Nationalizing Cancer

Nationalizing the banks, at this point, is like nationalizing cancer. Nevertheless, it’s looking more and more like it needs to be done, at least with some of them. How would it work?
Like this. The government buys the ailing bank loaded down with the toxic subprime garbage loans. The government then splits the bank into two different banks, Good Bank and Bad Bank. All of the garbage loans are unloaded onto Bad Bank, which is allowed to fail. The remains of the institution are in Good Bank, which is presumably a reasonably solvent institution by now. At the point at which Good Bank is ready to fly again, it can be reprivatized.
Bank nationalization has been done in many Western countries in recent years, with generally positive results. Who hates it? Capitalists and especially bankers. Stockholders do get creamed, it’s true. Once the government takes over the bank, the remaining stockholders are all wiped out. But who cares what the capitalists think? Who cares what the bankers in particular think. This is the scum that got us into this mess in the first place.
Another big resistance to bank nationalization is that in the US this is seen as “socialism.” Despite the fact that we have many socialist aspects our economy, capitalist propaganda has pummeled away at Americans for many decades with S-word to the point where many, possibly most, Americans think socialism is the most evil thing on Earth.
Unfortunately, this includes a lot of Democrats. Democrats are not so much afraid of the S-word in and of itself as they are afraid of being called socialists by the capitalists and their party, the Republicans. Nevertheless, the radical right S-word crowd took a serious pummeling in this last election and they may not be electable for some time, if ever. If the Republicans want to win future elections, I think they need to move to the Left a bit or die.
Bank nationalization would be much better than Geithner’s “cash for trash” project using taxpayer money to buy up the garbage loans from the banks. On the very far Right, exemplified by the libertarians like Steve Sailer and Ron Paul, some very irresponsible folks are pushing the “nothing is too big to fail” line. I can’t emphasize strongly enough how irresponsible this is. If you can’t figure out why, just think about it. You think this economy is bad now, let those big banks crash down and see how you like the view from the ruins.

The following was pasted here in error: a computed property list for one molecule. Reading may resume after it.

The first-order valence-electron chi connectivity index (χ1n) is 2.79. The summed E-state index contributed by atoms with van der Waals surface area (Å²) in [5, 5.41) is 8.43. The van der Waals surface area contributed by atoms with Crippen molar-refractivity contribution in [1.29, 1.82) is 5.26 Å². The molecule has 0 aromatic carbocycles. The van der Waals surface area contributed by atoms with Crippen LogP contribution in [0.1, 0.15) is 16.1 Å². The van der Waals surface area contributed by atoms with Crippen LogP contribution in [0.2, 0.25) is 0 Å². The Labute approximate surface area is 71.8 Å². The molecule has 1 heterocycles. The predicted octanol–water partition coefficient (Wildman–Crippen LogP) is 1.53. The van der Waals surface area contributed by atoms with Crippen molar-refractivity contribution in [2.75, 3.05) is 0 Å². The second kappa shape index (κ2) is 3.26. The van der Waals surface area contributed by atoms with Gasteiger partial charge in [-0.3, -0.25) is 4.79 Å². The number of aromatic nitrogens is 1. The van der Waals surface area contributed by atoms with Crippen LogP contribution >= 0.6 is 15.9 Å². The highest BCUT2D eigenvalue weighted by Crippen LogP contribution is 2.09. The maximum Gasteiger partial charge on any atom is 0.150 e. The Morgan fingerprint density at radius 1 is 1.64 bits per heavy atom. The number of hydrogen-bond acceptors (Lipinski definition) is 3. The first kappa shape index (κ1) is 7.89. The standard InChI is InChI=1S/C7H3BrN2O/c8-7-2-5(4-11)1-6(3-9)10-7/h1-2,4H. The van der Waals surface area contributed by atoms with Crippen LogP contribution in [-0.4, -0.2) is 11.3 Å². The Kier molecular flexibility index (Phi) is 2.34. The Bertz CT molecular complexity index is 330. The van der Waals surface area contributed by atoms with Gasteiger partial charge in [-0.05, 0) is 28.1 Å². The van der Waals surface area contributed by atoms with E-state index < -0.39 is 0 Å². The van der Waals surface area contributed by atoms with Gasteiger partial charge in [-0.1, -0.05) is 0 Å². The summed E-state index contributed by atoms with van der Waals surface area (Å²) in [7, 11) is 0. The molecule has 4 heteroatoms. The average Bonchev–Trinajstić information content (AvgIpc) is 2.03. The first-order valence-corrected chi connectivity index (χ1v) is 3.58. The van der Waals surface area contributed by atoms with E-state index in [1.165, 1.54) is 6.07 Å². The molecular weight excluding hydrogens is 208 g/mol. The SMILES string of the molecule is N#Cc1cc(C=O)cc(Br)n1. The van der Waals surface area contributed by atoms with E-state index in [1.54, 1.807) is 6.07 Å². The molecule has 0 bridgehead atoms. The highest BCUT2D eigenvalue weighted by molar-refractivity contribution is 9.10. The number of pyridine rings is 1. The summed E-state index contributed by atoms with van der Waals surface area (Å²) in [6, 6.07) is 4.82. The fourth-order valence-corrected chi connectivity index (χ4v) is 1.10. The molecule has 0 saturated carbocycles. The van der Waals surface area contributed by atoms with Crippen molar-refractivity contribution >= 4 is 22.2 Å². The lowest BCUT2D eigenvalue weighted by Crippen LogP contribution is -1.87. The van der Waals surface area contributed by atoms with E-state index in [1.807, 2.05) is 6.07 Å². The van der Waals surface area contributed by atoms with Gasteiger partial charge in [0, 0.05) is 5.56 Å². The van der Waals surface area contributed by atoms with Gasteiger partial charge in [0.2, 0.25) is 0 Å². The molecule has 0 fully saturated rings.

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8 thoughts on “Nationalizing Cancer”

  1. Bank nationalization has been done in many Western countries in recent years, with generally positive results. Who hates it? Capitalists and especially bankers.
    It’s probably more accurately called government managed receivership since they don’t take over banks that are healthy but banks that have screwed the pooch. The managers have demonstrated they are inept and the scale of the problem is so large, an even bigger entity has to step in. It’s my understanding that in many cases the banks are made private again when their books are cleaned up.

  2. Dear uncle Milton
    If a government takes over a failed bank, it assumes responsibility for the liabilities and becomes the owner of the assets. Since the liabilities exceed the assets, the state will incur a loss. Once the failed bank has been restored to health, the state sells it back to the private sector. If there is any money left, highly improbable in most cases, the shareholders will receive it. Nationalization is the right way to go because it insures that the money that the state will pour into the banks will go to the creditors of the banks, not the managers and shareholders. If a bank is healthy, the shareholders will not suffer.
    In the 90’s the Swedish government did just that. The total cost to the Swedish taxpayers was in the end only 1.5% of GDP. In the early 80’s the Chilean military dictatorship also nationalized the banking sector. The ultraliberal policies of the Pinochet government had caused a huge crisis, so they to threw their libertarian principles overboard and practiced some socialism. Chile has done relatively well since then because it was immunized against market worship by the disastrous results of the ultraliberalism that guided Chilean economic policy between 1973 and 1983.
    Libertarians are like Christian Scientists who believe that God cures disease but who will run to a doctor as soon as they get really sick.